Confidence is key.

"I have worked with mostly men, and I've experienced considerable gender bias over the years," adds Kimberly Douglass. "Unfortunately, many men in the workplace do not take women seriously. I have been told I should dress more 'feminine' while working at a software company; told my sales strategy presentation was 'cute,' and was once asked by a 20-something guy why a woman was conducting sales training. It's hard and hurtful, and it can impact performance. You already know you are worth more than the treatment you are getting. Demonstrate confidence in everything you do/say, speak up when you want to and do not minimize yourself. Do not doubt yourself. And if there is something you want to learn, check out LinkedIn Learning — they have some pretty great courses such as 'Exude Executive Presence' or 'How to Command the Room.'"

Fibers across the board couldn't agree more.

"I also have had that issue my whole career," says Lisa Leslie Hefter. "People tend to be shocked that someone my age has has the positions I have had — at the age I was... Dress and act like a professional, and you will be taken seriously by those who know you.  With new acquaintances, it does usually take some time. It is, long-term, a good problem; but, in your career, it is often very annoying. One thing that I’ve noticed is that it’s as awkward/embarrassing for the person who is recognized wrongly because of their age or gender as it is for me. I try to put my feelings aside to give them grace in the moment."

Besides, you're not at work to make friends. You're at work to do your job.

"Focus on being a professional peer, not a social one," says an anonymous FGB'er. "Friends at work is a bonus. Focus instead on being a peer in meetings, on projects and attaining results.  You deserve your place at the table. Breathe deep, own it and enjoy your success and the opportunities before you."

5. Pave your own path.

When all else fails, do you own thing!

"I had the same problem; I still look significantly younger than my age," says Anne Keenan. "I solved  the problem by starting my own business. I couldn’t stand the pay gap because of my gender or being discounted because of my gender. Interestingly enough, my son has the same problem. He’s nearly 25, and he looks 12. When he works at it, he can look as old as 17! He too started his own business and is very successful."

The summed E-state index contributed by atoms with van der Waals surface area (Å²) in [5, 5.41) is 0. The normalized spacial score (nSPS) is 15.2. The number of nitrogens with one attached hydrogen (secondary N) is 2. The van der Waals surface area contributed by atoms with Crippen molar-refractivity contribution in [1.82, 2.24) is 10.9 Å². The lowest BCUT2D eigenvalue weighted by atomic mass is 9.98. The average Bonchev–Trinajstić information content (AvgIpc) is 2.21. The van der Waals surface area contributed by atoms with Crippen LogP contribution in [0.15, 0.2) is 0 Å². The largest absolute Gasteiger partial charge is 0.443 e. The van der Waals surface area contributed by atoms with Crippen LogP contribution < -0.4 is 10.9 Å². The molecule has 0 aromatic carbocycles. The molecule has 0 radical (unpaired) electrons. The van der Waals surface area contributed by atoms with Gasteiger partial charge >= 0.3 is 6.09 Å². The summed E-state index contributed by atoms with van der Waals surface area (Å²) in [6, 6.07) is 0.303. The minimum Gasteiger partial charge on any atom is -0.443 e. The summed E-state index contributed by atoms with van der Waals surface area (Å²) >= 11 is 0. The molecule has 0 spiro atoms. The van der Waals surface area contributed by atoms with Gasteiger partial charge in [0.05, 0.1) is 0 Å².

If you don't want to start your own business, looking for a new job is another option.

"Set your sights on companies that are less male dominated and maybe skew slightly younger — agencies, startups, web-based," says FGB'er KatieM45. "Those types of companies tend to have younger professionals working for them (or at least younger-minded)."

6. Be more authentic to you.

Sometimes, it's not always about dressing to fit in — but, rather, about dressing to fit you.

"I have found not trying to 'dress a part,' but rather find ways to dress authentically as myself both as a person and physically  (short and muscular/stocky) well within the bounds of the dress culture I am in has been more helpful," says FGB'er meflucas. "When I was younger I tried the 'dressing the part,' but that was just one more thing to deal with during my day.  By dressing authentically (and of course appropriately/in keeping with those around me) I have more ability to focus on being appropriately forceful. I feel stronger. So frustrating the world is still this way...  I am now 57, still look young for my age but still look middle aged, hoping the somewhat relatively young look helps me in my quest for one more career chapter before retiring. Cruel irony to face ageism again now at this end when I already had it at the other! May the world move to valuing what we do over all else..."

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AnnaMarie Houlis is a feminist, a freelance journalist and an adventure aficionado with an affinity for impulsive solo travel. She spends her days writing about women’s empowerment from around the world. You can follow her work on her blog, HerReport.org, and follow her journeys on Instagram @her_report, Twitter @herreport and Facebook.